DOCTORS are warning pregnant women not to rely on smart phone apps to avoid stillbirth after two women recently lost babies.
I agree pregnant women certainly should not reply on smart phone apps to avoid stillbirth. The key word in this sentence is “rely”. While I have not had access to this specific app I can see from the app store screen shots (above) there is a “disclaimer” and would be astounded if it didn’t say something like “don’t rely on this app if you are concerned seek the advice of your maternity care provider.”
Dr Lucy Bowyer, Acting Head of Maternal Fetal Medicine at Sydney’s Royal Hospital for Women, said the hospital had cared for two women who had relied on a smart phone app to assure them that their unborn baby’s heart beat had been normal, but had gone on to experienced stillbirth.
Well for a kick off (excuse the pun) the MBM app cant be used to take the baby’s heart rate and I can’t quite believe that any doctor involved with the trial would not know this. So if the women reassured themselves their baby’s heart rate was normal then they weren’t using the MBM app to do that
A range of baby heart beat apps are available on the market for download onto smart phones, but Dr Bowyer said there was no clinical evidence these apps could monitor heart beat successfully or reliably.
Again this makes me think that the women were using MBM AND also an app that takes the fetal heart rate. The MBM app only encourages women to get to know their baby’s movement, see screen shots above. While I agree that there is no clinical evidence for the success or reliability of these apps that is in fact the whole point of the “my baby’s movements” clinical trial!
“Women with reduced foetal movements must ring for medical advice, not rely upon phone apps which cannot listen to the foetal heart with any clinical success,” Dr Bowyer said. “Even if you could hear the heartbeat, if you are not clinically trained you don’t know what you listening out for.
This is absolutely true. However, once again it is very important to note that as the MBM app doesn’t provide women with a fetal heart rate that saying this indicates the reporter is slightly confused. My hunch is the women were ALSO using a fetal heart rate app as well as the MBM app.
“It’s such a tragedy to deliver a stillborn baby when urgent medical assessment and intervention may have prevented that loss,” Dr Bowyer said.
This is also absolutely true. Preventable stillbirth is indeed a dreadful tragedy and we need to do better in reducing preventable stillbirth especially when the unborn baby has signalled they are in trouble by reducing movement.
Dr Bowyer said the increasing popularity of smart phone apps which claim to help you hear baby’s heart beat are often advertised to help you bond with baby but they can give a false sense of security.
Once again very true. Using a device to help women listen to the fetal heart absolutely does provide a false sense of security and should never be relied on by pregnant women because simply hearing the fetal heart tells you little. As I have said before on this blog, merely listening to a heart rate tells you virtually nothing about the baby’s health, just as merely taking the pulse of an adult or child does not tell you if they are well, you need to make a full assessment.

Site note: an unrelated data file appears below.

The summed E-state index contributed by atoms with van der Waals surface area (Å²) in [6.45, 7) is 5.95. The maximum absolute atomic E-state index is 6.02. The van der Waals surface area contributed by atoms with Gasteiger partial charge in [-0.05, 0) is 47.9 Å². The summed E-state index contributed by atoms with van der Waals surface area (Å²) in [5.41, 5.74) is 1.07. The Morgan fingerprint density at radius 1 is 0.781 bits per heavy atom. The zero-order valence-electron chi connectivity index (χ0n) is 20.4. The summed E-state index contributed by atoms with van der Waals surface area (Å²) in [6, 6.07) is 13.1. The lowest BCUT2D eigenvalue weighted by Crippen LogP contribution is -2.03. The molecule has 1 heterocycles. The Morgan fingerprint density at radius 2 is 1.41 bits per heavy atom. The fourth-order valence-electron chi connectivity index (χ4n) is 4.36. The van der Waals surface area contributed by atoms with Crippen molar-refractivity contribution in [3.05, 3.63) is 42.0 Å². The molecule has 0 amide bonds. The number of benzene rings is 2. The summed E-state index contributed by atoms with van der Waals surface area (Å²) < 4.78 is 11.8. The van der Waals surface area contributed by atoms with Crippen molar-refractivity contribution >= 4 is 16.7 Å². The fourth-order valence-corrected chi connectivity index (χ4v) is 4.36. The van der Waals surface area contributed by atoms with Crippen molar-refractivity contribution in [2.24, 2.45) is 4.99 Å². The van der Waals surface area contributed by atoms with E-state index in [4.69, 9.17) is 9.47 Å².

“One lady was using the app to listen to the foetal heart beat because the baby had not been moving and she had been partially reassured the baby was okay. In both cases the women were given a false sense of security.”
This is completely distressing and I am sure the Stillbirth Foundation as well as the leaders of the MBM clinical trial are equally distressed to hear that these women were falsely reassured by using an app. BUT the MBM app is designed to raise awareness of changes in baby’s movement and urges women to take action (the very action that Dr Bowyer is talking about) if their baby is not moving as normal. Dr Bowyer goes on to say how incredibly important it is that women immediately report decreased fetal movement and do not think they are being a burden or a bother, all true and this is a course of action that the MBM app is specifically designed to encourage.
Many women fear they are being a burden if they are concerned about reduced baby movement and hold off calling a health professional, but decreased movement is a serious risk factor for stillbirth.
“Many women don’t want to waste our time, but if you are concerned about your baby’s movements, we would rather hear from you than take the risk of stillbirth.
“We would rather you make a fuss so just ring the doctor, the midwife of the delivery suite, there is always someone to talk to,” Dr Bowyer said.
So the bottom line is that I hope this confused report does not put women off from participating in this important trial. That said I also hope that women using the MBM app do not rely on it but use it as the tool it was designed to be. Further if pregnant women use the MBM app, or indeed any other app, and they have any concerns at all about their unborn baby’s behaviour that they seek an immediate assessment of their unborn baby’s wellbeing from their maternity care provider.